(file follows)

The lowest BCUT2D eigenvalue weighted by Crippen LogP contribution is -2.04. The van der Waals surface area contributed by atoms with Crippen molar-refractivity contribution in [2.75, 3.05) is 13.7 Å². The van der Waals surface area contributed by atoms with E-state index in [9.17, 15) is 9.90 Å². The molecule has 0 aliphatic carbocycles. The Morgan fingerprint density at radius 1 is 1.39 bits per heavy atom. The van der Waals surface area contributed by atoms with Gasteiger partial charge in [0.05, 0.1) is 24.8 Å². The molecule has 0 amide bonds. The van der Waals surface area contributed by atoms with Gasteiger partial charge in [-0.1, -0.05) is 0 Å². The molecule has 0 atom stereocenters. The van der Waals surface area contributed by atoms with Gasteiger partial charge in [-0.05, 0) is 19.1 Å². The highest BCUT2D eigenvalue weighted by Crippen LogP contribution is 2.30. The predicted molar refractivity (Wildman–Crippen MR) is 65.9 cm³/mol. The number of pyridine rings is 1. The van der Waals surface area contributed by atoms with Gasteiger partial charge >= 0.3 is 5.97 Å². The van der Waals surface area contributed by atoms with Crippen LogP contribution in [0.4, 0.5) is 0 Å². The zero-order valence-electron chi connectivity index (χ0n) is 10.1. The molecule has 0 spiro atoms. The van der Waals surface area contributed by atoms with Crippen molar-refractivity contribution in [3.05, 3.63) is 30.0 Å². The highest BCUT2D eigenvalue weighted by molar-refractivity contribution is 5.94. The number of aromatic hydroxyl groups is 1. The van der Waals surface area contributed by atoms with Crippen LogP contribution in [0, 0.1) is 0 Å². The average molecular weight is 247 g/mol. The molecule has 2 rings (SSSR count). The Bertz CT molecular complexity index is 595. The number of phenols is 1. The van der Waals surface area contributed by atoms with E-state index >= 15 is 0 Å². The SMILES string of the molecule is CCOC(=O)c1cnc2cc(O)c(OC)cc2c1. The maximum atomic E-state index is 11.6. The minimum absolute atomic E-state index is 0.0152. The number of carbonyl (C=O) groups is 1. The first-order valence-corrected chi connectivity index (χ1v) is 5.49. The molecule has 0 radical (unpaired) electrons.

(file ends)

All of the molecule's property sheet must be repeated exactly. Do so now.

The lowest BCUT2D eigenvalue weighted by Crippen LogP contribution is -2.04. The van der Waals surface area contributed by atoms with Crippen molar-refractivity contribution in [2.75, 3.05) is 13.7 Å². The van der Waals surface area contributed by atoms with E-state index in [9.17, 15) is 9.90 Å². The molecule has 0 aliphatic carbocycles. The Morgan fingerprint density at radius 1 is 1.39 bits per heavy atom. The van der Waals surface area contributed by atoms with Gasteiger partial charge in [0.05, 0.1) is 24.8 Å². The molecule has 0 amide bonds. The van der Waals surface area contributed by atoms with Gasteiger partial charge in [-0.1, -0.05) is 0 Å². The molecule has 0 atom stereocenters. The van der Waals surface area contributed by atoms with Gasteiger partial charge in [-0.05, 0) is 19.1 Å². The highest BCUT2D eigenvalue weighted by Crippen LogP contribution is 2.30. The predicted molar refractivity (Wildman–Crippen MR) is 65.9 cm³/mol. The number of pyridine rings is 1. The van der Waals surface area contributed by atoms with Gasteiger partial charge >= 0.3 is 5.97 Å². The van der Waals surface area contributed by atoms with Crippen LogP contribution in [0.4, 0.5) is 0 Å². The zero-order valence-electron chi connectivity index (χ0n) is 10.1. The molecule has 0 spiro atoms. The van der Waals surface area contributed by atoms with Crippen molar-refractivity contribution in [3.05, 3.63) is 30.0 Å². The highest BCUT2D eigenvalue weighted by molar-refractivity contribution is 5.94. The number of aromatic hydroxyl groups is 1. The van der Waals surface area contributed by atoms with Crippen LogP contribution in [0, 0.1) is 0 Å². The average molecular weight is 247 g/mol. The molecule has 2 rings (SSSR count). The Bertz CT molecular complexity index is 595. The number of phenols is 1. The van der Waals surface area contributed by atoms with E-state index >= 15 is 0 Å². The SMILES string of the molecule is CCOC(=O)c1cnc2cc(O)c(OC)cc2c1. The maximum atomic E-state index is 11.6. The minimum absolute atomic E-state index is 0.0152. The number of carbonyl (C=O) groups is 1. The first-order valence-corrected chi connectivity index (χ1v) is 5.49. The molecule has 0 radical (unpaired) electrons.